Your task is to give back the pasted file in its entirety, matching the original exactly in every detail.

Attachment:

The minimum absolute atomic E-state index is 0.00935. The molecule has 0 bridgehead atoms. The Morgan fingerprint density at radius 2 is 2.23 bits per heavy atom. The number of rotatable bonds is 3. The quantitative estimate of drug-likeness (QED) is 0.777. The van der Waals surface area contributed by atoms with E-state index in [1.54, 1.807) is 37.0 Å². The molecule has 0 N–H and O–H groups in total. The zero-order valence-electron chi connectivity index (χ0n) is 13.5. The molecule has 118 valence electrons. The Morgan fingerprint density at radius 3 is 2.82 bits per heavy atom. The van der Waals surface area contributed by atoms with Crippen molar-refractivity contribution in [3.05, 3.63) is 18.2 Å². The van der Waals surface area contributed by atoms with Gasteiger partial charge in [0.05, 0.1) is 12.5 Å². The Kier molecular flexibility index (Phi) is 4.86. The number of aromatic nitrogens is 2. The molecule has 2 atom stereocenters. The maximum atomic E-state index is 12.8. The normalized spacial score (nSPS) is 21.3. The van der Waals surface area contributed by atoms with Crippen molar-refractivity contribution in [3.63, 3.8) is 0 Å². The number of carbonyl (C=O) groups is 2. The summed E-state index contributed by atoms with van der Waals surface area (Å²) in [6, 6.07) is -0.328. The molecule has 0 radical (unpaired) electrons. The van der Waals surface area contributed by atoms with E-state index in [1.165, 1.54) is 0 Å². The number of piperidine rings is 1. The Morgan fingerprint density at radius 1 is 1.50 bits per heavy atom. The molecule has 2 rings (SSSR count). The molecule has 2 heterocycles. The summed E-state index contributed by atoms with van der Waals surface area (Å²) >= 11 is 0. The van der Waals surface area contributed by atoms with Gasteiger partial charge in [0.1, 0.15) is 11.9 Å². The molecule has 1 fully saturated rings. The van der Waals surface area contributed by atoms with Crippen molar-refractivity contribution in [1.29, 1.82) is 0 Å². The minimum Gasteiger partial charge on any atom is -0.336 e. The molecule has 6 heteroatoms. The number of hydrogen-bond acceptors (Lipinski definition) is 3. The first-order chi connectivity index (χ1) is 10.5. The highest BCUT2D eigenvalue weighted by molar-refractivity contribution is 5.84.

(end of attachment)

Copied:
The minimum absolute atomic E-state index is 0.00935. The molecule has 0 bridgehead atoms. The Morgan fingerprint density at radius 2 is 2.23 bits per heavy atom. The number of rotatable bonds is 3. The quantitative estimate of drug-likeness (QED) is 0.777. The van der Waals surface area contributed by atoms with E-state index in [1.54, 1.807) is 37.0 Å². The molecule has 0 N–H and O–H groups in total. The zero-order valence-electron chi connectivity index (χ0n) is 13.5. The molecule has 118 valence electrons. The Morgan fingerprint density at radius 3 is 2.82 bits per heavy atom. The van der Waals surface area contributed by atoms with Crippen molar-refractivity contribution in [3.05, 3.63) is 18.2 Å². The van der Waals surface area contributed by atoms with Gasteiger partial charge in [0.05, 0.1) is 12.5 Å². The Kier molecular flexibility index (Phi) is 4.86. The number of aromatic nitrogens is 2. The molecule has 2 atom stereocenters. The maximum atomic E-state index is 12.8. The normalized spacial score (nSPS) is 21.3. The van der Waals surface area contributed by atoms with Crippen molar-refractivity contribution in [3.63, 3.8) is 0 Å². The number of carbonyl (C=O) groups is 2. The summed E-state index contributed by atoms with van der Waals surface area (Å²) in [6, 6.07) is -0.328. The molecule has 0 radical (unpaired) electrons. The van der Waals surface area contributed by atoms with E-state index in [1.165, 1.54) is 0 Å². The number of piperidine rings is 1. The Morgan fingerprint density at radius 1 is 1.50 bits per heavy atom. The molecule has 2 rings (SSSR count). The molecule has 2 heterocycles. The summed E-state index contributed by atoms with van der Waals surface area (Å²) >= 11 is 0. The van der Waals surface area contributed by atoms with Gasteiger partial charge in [0.1, 0.15) is 11.9 Å². The molecule has 1 fully saturated rings. The van der Waals surface area contributed by atoms with Crippen molar-refractivity contribution in [1.29, 1.82) is 0 Å². The minimum Gasteiger partial charge on any atom is -0.336 e. The molecule has 6 heteroatoms. The number of hydrogen-bond acceptors (Lipinski definition) is 3. The first-order chi connectivity index (χ1) is 10.5. The highest BCUT2D eigenvalue weighted by molar-refractivity contribution is 5.84.